Fighting within the SCA is a full contact sport, and we have special rules governing our weapons, armour and rules of engagement. The most obvious difference between the SCA and other medieval groups is that we do not play with real metal swords. Instead, we use swords made of wood, called rattan. These differences are also noticeable in Light Combat where the arrows we fire at each other have a rubber stopper (we call it a blunt) at the end rather than a metal arrowhead.

Fighting normally occurs under two sets on rules: tournaments and wars.

A tournament is fought upon the list field, where combatants will face each other until there is a victor. This is done with pageantry, chivalry and skill. Tournaments are run fairly often and are fun to watch and to participate in.

Wars occur every couple of months on average across Australia and New Zealand. Wars are big events with people coming from interstate and overseas to take part. It is common in Australia for wars to have 200 people aside. There are wars in the United States that have over two thousand people on each side.

If you would like to know more about fighting, go to the Marshal's Website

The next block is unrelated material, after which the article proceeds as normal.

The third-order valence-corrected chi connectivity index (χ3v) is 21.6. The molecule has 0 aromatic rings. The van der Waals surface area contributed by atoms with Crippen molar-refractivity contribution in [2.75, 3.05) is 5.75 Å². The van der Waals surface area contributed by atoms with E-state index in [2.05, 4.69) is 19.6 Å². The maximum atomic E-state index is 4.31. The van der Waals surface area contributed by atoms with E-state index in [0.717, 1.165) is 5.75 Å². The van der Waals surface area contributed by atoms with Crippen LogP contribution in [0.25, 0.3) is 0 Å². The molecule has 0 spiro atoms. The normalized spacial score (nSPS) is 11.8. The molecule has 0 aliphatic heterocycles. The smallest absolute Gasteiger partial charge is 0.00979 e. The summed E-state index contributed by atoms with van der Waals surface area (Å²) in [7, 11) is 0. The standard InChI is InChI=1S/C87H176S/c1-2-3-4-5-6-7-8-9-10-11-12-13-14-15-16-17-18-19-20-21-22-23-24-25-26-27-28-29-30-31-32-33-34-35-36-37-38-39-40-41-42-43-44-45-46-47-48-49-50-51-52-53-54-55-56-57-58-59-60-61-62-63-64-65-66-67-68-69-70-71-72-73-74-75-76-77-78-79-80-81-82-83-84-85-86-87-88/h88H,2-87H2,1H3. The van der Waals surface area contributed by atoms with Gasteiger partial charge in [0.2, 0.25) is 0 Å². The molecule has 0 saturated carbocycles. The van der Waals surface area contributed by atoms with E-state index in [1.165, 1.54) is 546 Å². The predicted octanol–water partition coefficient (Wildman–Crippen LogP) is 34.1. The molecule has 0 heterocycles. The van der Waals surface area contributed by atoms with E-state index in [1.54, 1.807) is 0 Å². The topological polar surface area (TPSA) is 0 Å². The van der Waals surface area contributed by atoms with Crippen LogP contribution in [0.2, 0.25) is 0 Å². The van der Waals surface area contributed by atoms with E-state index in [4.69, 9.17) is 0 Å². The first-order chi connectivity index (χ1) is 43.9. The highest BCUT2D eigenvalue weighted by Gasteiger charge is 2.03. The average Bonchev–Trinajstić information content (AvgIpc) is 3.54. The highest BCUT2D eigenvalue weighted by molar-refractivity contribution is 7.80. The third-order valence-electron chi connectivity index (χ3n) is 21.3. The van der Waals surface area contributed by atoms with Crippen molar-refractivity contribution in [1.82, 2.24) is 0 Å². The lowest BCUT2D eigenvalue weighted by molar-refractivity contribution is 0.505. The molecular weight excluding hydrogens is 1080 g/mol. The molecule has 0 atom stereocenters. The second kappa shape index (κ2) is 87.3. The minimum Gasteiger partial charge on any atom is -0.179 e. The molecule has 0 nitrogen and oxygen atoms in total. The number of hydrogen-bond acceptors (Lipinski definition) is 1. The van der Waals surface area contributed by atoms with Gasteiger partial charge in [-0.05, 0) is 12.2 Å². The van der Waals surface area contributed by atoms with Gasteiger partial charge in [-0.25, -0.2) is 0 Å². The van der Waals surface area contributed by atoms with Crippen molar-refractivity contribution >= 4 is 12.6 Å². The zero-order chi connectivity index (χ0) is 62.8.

Arts and Sciences in St Florian de la Riviere

While our displays of fighting in its three different forms attract much attention, the Society for Creative Anachronism also boasts a strong and vibrant Arts and Sciences base. Within the Barony of St Florian de la Riviere we have large numbers of skilled artisans in a number of interesting and varied fields. Amongst the skills that our members display are:

While this is only a small list in comparison many of the fields that are available for research within our time period, you will find in St Florian that we have a large number of members who are multi- talented.

We encourage newcomers to the group to talk to us about what interests them, and you will find that we are very happy to pass on what knowledge we have. This can either be by chatting to you, suggesting books to read on the topic, or more often, sitting down and showing you an example of the item and helping you to make it.

Please note:

This is not an official publication of the SCA nor does it delineate SCA policies. The guide was written by Gabriel de Beaumont, proofed and formatted by Nicolas Bawcock of Petersfield & Constanzia Moralez y de Zamora. Any problems with the guide should be directed to Gabriel de Beaumont